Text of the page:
A wise woman once told me (OK, it was Clara Miller from the Perennial Post in Mesopotamia), that the best time to plant daylilies is in the fall.
Clara, a longtime grower and breeder of daylilies, said if you plant them in the fall, they will bloom the next season, but if you wait until spring, you will be waiting an entire year to see flowers. That doesn't mean you can't plant them in the spring. If that's the only time you find a nice daylily, by all means, put it in the ground.
I love my daylilies. Spring brings lots of exploding color to the garden from the time the first blossoms appear on the crabapples to the first blushing rose petals on the Knock-Outs. But after that early burst of bloom, things start to slow down in the garden, and that's when daylilies come alive.
The flowers we call daylilies aren't really lilies at all, but are from the Genus Hemerocallis, which translated means day (hemera) and beauty (kallos). Living up their name, each flower truly only lives for one day, but the plant itself is so prolific that one daylily plant can produce 200 to 400 flowers in one season and several plants grouped together can be breathtaking. That is, as long you deadhead.
I know, the word deadhead can bring out groans from many people who associate plucking off spent flower blossoms as tedious work, but when you visit your daylily garden every morning like I do, picking off a few withered blossoms just enhances the time spent in the garden. What I appreciate is that daylilies can be tall, three to four feet in some cases, and there is little to no bending involved in the deadheading process.
When you buy a daylily plant, you will get what are called fans on each section, at least three of them, trimmed to about four to six inches with lots of roots attached. Daylilies have a variety of roots, some are thick, bulbous tubers and others are like hairs. When planting, be sure to dig a hole deep and wide enough to accommodate spreading out the roots. The planting soil should be rich with organic matter and should drain well. Daylilies love sunlight, at least six hours a day, but will tolerate light shade. A little shade during the hottest time of the day will keep the flowers from wilting.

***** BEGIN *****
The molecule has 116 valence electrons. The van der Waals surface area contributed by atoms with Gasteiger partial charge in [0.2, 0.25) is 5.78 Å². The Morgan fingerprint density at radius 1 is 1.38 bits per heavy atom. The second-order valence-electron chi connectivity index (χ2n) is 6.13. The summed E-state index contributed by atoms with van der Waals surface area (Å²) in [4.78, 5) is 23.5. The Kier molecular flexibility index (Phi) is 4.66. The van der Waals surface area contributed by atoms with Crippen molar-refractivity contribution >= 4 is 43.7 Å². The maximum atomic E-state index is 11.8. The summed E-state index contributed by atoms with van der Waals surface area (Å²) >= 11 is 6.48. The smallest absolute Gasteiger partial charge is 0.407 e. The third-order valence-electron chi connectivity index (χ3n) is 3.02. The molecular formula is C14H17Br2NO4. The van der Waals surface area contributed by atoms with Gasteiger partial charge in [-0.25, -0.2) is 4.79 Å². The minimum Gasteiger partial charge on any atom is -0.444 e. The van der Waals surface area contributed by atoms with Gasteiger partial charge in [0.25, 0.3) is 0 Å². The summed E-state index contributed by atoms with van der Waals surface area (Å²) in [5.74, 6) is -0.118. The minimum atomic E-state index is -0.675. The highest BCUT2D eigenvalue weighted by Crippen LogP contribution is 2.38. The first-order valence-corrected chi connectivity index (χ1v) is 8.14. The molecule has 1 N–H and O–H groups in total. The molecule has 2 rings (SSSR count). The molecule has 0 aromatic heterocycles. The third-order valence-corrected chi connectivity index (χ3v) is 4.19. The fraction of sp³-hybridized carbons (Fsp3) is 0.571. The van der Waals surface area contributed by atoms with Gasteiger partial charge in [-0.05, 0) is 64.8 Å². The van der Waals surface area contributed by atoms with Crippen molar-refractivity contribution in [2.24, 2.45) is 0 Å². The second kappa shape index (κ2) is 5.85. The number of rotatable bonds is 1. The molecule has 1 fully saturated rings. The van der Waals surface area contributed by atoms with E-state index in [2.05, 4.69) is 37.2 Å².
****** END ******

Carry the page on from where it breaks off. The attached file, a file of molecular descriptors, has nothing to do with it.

So now that late summer is here, and I want my daylilies to bloom next June, this is the time to divide and transplant. After preparing a new bed for the transplants, I will dig up the existing plants, making sure to get as much of the roots as possible. The plants should be divided into sections that contain three groups of leaves, those fans we talked about earlier, because the leaves on each plant look like little fans by the way they are splayed out from the crown, I'll trim those leaves to about four to six inches with a pair of sharp garden scissors and plunge the roots into a bucket of clean water to wash and hydrate the roots. After a good rinsing, I will check the tubers for any signs of disease.
If everything checks out fine with the newly divided plants, I can then replant them in the new garden bed, or I can give the extra plants to my friends so they can enjoy the same varieties I like. New plants and divisions should be planted so that the crown, which is the portion of the plant where the stem and the roots meet, is about one-inch below the soil surface. After a good watering, I'll surround the new plants with about two inches of mulch to hold in the moisture and protect them over the winter.
There's still plenty of time for the roots to establish themselves in their new bed before the cold weather puts them to sleep.
With more than 35,000 varieties of daylilies to choose from, there are more colors and combinations of colors to enhance any garden from mid-June through July. Some new varieties are even nocturnal, blooming from early evening one day until early evening the next and many are fragrant as well.